11/27/2012 05:21 EST | Updated 01/27/2013 05:12 EST

Desired gift cards don't always align with presents received, study suggests

They're stocked everywhere from corner-store pharmacies to big-box stores, but the plastic gift cards that are omnipresent today weren't always so readily accessible — or even in existence.

Oklahoma-based SSI Technologies created the first gift card for the industry in 1995, produced for Blockbuster. In the years since, the present of plastic has mushroomed into a multi-million-dollar business on both sides of the border.

A recent study co-authored by researchers at Weber State University in Utah sought to explore the popularity of giving gift cards, while also looking at whether they're viewed the same as cash or seen as traditional gifts.

Marketing professors E.K. Valentin and Anthony Allred surveyed more than 300 people in northern Utah for their study "Giving and Getting Gift Cards," published in the Journal of Consumer Marketing.

Respondents were presented with various hypothetical choices. Some were framed as everyday cards to spend on items like groceries and gasoline. Such cards were considered "relatively liquid" because they put cash back in recipients' pockets, saving them money on items they would ordinarily buy, noted Valentin.

Meanwhile, special cards to purchase "enjoyable non-necessities" were more restrictive, such as jewelry or department store cards.

Interestingly, Valentin said respondents were generally less likely to give the cards they actually most wanted to receive: those same everyday, cash-like gift cards. He said those findings are in keeping with much of the same research on traditional gifts.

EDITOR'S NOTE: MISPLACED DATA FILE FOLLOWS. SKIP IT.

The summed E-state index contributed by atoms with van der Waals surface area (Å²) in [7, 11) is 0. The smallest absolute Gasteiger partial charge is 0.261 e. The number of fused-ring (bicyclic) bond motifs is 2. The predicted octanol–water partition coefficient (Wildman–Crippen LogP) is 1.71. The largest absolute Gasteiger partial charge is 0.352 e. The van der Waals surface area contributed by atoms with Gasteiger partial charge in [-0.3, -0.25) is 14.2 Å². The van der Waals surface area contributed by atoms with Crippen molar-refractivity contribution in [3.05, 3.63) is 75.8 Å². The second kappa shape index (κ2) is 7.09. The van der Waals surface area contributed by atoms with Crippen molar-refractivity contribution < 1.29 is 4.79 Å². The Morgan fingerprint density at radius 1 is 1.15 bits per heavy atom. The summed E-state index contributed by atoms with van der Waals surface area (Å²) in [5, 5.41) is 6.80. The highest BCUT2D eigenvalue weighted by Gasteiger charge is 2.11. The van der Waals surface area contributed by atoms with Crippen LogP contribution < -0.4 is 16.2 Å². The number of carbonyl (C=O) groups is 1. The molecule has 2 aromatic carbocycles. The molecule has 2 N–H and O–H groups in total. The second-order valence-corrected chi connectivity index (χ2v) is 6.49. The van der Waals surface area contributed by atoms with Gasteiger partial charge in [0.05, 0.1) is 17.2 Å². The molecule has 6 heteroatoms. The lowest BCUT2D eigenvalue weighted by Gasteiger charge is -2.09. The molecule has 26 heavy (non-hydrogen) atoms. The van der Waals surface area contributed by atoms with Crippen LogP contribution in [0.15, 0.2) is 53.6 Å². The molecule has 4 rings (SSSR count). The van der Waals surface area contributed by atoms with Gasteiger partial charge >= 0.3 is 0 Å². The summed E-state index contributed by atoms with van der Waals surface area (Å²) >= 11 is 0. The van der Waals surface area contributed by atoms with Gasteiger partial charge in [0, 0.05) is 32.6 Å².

The study also found people felt somewhat less guilt buying personal luxuries with gift cards — even those used to purchase household necessities — than they did when buying them with cash or a credit card.

Valentin said perceptions and tendencies around gift-giving changed depending on the nature of the relationship.

Respondents typically preferred to receive $50 special gift cards for non-necessity items from close friends. Meanwhile, more liquid, everyday $50 gift cards were preferred as presents from more casual acquaintances.

"One the one hand, when it comes to `What would you like to receive?' people seem to think on more utilitarian terms," Valentin said in an interview from Ogden, Utah. "But on the other hand, when they think about giving gifts, they're concerned about what they project in terms of their regard for the recipient and so on."

So, if cash-like gift cards used to buy everyday goods and services are generally coveted, why not just save the trouble of buying gift cards at all and simply slip a $20 or $50 bill into an envelope?

"I think that's part of the stigma that attaches to cash (is) that it is so devoid of any sort of personal expression," said Valentin.

"It's just the easiest, least time-consuming thing to do, and there's nothing novel about it, there's nothing exciting, nothing serendipitous about it. Cash is just cash."

Ultimately, Valentin said it's not just the utilitarian value of the gift that matters, but the old adage of "it's the thought that counts" — a mantra that takes on greater weight depending on the relationship between gift-giver and gift-getter.

"The closer the relationship, the more the thought seems to count."